Hot Water Heater Troubleshooting for Non-Plumbers

    pilot light
    Check the pilot light on a gas water heater.

    Have a problem with your hot water heater? With their plumbing pipes and gas lines or electric wires, water heaters may seem like complicated appliances. However, there is some simple DIY hot water heater troubleshooting you can try before you call a plumber or electrician.

    Troubleshooting a Gas Hot Water Heater

    If a gas hot water heater stops working, try sparking the pilot light. If it won’t stay lit, you may need to replace the thermocouple or clean the burner. Your owner’s manual should have straightforward instructions for replacing a thermocouple. On most models, you turn off the gas control knob and detach both ends of both the thermocouple and pilot supply line. Buy a same-length replacement, reinstall the thermocouple, turn the gas on and relight the pilot.

    If you still aren’t getting any hot water, or if the pilot light is more yellow than blue, clean the burner. Turn off the gas and remove the thermocouple and pilot supply line. Also remove the burner tube and unclip the burner unit. It should look like a metal plate with a clamp on the bottom. Unscrew the burner and clean the pilot gas tube with a small wire brush or wire. Shake any debris off the burner plate and vacuum the gas tube.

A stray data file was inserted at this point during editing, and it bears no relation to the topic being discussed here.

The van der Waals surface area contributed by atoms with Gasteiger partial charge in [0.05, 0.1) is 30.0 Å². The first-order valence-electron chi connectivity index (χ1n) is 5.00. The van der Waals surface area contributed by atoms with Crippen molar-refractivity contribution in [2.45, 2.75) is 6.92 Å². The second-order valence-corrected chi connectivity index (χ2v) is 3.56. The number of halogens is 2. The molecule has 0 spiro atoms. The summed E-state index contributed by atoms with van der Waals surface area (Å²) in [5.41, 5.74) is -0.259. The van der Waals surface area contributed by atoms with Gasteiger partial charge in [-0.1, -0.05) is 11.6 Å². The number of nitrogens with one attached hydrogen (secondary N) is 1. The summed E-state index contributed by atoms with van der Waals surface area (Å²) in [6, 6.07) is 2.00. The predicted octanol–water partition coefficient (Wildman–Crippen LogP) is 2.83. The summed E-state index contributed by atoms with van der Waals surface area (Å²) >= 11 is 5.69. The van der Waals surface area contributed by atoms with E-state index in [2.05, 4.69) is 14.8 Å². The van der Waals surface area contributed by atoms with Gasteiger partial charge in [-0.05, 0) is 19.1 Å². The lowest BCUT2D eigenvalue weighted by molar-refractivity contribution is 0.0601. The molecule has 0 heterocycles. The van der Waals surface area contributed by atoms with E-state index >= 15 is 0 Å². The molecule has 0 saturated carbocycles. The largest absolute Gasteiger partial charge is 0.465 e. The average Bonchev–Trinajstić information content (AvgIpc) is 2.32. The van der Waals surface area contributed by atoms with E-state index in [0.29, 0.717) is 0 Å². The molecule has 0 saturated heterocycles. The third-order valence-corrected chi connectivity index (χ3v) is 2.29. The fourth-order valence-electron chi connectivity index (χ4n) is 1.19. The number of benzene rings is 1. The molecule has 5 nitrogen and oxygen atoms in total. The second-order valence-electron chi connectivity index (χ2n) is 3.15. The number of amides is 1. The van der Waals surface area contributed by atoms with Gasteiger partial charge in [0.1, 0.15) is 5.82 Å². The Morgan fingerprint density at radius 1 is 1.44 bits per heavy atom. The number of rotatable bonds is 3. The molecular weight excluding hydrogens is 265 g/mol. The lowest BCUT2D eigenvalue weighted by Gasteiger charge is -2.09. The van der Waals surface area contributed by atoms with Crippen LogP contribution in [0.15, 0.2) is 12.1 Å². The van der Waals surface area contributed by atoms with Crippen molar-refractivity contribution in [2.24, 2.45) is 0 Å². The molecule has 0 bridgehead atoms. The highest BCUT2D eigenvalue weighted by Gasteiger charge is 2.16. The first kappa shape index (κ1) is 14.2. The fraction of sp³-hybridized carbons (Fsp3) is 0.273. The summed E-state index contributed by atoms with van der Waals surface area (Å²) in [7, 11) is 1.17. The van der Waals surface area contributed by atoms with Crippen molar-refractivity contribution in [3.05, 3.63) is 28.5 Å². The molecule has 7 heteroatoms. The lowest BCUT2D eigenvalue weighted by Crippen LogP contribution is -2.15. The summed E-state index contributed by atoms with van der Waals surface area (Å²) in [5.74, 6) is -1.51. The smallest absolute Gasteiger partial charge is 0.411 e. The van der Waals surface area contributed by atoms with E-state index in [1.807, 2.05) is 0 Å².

Reassemble the unit, turn on the gas and light the pilot. If your hot water heater troubleshooting didn't solve the problem, it’s time to call a professional.

    Troubleshooting an Electric Hot Water Heater

    If you aren’t getting any hot water from an electric water heater, hit the reset button and wait for a click. If that fails, reset the electric breaker. The next step is to test and possibly replace the thermostat or heating element.

    Water and electricity are a dangerous combination, so first drain the tank and switch off the power breaker. Then remove the access panel and test each terminal screw with a voltage tester. After confirming the power is off, loosen the terminal screws and pull the wires away from the end of the element. Loosen and unscrew each element, then have an appliance parts dealer test the part. Replace a broken element.

    If the element is fine, the thermostat might be broken. The next step in hot water heater troubleshooting is to disconnect and mark the thermostat wires, then have the thermostat tested. Replace if necessary.

    If Hard Water Won’t Get Hot

    If the unit is set on high, but the water is not hot enough, try draining the tank and removing crusted minerals from the anode. Shut off the water and the power supply. Then attach a hose to the drain valve and drain the tank.

    Look for a one-inch nut on the top of the heater. Loosen the nut and pull out the anode rod. If it is covered in mineral deposits, replace the rod. Refill the tank, then turn on the power supply. To prolong the life of the water heater, drain and refill the tank once a year if you have hard, mineral-laden water.

    Try some hot water heater troubleshooting before calling in a professional. But also know when to throw in the towel. For example, if the heater leaks, the tank is probably rusted through and should be replaced.

    Updated April 16, 2018.

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